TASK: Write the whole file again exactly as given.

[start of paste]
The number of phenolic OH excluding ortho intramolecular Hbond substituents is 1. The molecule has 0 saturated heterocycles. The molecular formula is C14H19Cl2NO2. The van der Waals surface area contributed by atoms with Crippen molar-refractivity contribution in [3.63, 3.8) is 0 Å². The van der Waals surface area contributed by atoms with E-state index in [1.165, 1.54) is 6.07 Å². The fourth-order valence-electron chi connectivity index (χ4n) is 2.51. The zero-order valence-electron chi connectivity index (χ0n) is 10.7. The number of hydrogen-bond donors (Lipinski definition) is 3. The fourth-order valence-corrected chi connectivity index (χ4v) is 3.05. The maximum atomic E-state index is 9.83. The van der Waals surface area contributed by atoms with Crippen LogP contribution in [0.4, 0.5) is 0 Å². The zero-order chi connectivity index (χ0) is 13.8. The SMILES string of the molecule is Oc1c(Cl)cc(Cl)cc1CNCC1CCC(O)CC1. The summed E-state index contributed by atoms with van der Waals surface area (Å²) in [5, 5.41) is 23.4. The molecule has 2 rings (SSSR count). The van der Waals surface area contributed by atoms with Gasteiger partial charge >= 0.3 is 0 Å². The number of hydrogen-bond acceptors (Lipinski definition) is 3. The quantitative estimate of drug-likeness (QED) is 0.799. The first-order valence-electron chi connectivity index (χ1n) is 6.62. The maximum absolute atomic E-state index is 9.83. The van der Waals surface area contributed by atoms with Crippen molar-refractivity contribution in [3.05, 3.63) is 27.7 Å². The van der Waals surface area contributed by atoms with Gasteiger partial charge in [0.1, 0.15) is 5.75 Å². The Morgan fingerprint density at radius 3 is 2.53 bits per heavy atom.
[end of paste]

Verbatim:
The number of phenolic OH excluding ortho intramolecular Hbond substituents is 1. The molecule has 0 saturated heterocycles. The molecular formula is C14H19Cl2NO2. The van der Waals surface area contributed by atoms with Crippen molar-refractivity contribution in [3.63, 3.8) is 0 Å². The van der Waals surface area contributed by atoms with E-state index in [1.165, 1.54) is 6.07 Å². The fourth-order valence-electron chi connectivity index (χ4n) is 2.51. The zero-order valence-electron chi connectivity index (χ0n) is 10.7. The number of hydrogen-bond donors (Lipinski definition) is 3. The fourth-order valence-corrected chi connectivity index (χ4v) is 3.05. The maximum atomic E-state index is 9.83. The van der Waals surface area contributed by atoms with Crippen LogP contribution in [0.4, 0.5) is 0 Å². The zero-order chi connectivity index (χ0) is 13.8. The SMILES string of the molecule is Oc1c(Cl)cc(Cl)cc1CNCC1CCC(O)CC1. The summed E-state index contributed by atoms with van der Waals surface area (Å²) in [5, 5.41) is 23.4. The molecule has 2 rings (SSSR count). The van der Waals surface area contributed by atoms with Gasteiger partial charge >= 0.3 is 0 Å². The number of hydrogen-bond acceptors (Lipinski definition) is 3. The quantitative estimate of drug-likeness (QED) is 0.799. The first-order valence-electron chi connectivity index (χ1n) is 6.62. The maximum absolute atomic E-state index is 9.83. The van der Waals surface area contributed by atoms with Crippen molar-refractivity contribution in [3.05, 3.63) is 27.7 Å². The van der Waals surface area contributed by atoms with Gasteiger partial charge in [0.1, 0.15) is 5.75 Å². The Morgan fingerprint density at radius 3 is 2.53 bits per heavy atom.